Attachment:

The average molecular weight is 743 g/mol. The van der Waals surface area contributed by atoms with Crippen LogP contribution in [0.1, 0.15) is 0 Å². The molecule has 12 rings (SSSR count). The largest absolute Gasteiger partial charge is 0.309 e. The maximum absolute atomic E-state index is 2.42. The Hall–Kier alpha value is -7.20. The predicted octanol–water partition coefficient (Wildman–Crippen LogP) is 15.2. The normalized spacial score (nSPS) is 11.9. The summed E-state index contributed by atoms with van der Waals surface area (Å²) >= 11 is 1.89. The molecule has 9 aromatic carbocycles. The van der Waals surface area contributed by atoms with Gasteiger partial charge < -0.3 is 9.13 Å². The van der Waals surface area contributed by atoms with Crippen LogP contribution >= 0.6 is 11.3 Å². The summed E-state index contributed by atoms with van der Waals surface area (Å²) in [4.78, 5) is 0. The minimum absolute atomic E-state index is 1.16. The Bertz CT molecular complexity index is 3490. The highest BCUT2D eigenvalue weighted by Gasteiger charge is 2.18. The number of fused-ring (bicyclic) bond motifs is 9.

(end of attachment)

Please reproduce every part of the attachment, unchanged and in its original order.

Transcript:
The average molecular weight is 743 g/mol. The van der Waals surface area contributed by atoms with Crippen LogP contribution in [0.1, 0.15) is 0 Å². The molecule has 12 rings (SSSR count). The largest absolute Gasteiger partial charge is 0.309 e. The maximum absolute atomic E-state index is 2.42. The Hall–Kier alpha value is -7.20. The predicted octanol–water partition coefficient (Wildman–Crippen LogP) is 15.2. The normalized spacial score (nSPS) is 11.9. The summed E-state index contributed by atoms with van der Waals surface area (Å²) >= 11 is 1.89. The molecule has 9 aromatic carbocycles. The van der Waals surface area contributed by atoms with Gasteiger partial charge < -0.3 is 9.13 Å². The van der Waals surface area contributed by atoms with Crippen LogP contribution >= 0.6 is 11.3 Å². The summed E-state index contributed by atoms with van der Waals surface area (Å²) in [4.78, 5) is 0. The minimum absolute atomic E-state index is 1.16. The Bertz CT molecular complexity index is 3490. The highest BCUT2D eigenvalue weighted by Gasteiger charge is 2.18. The number of fused-ring (bicyclic) bond motifs is 9.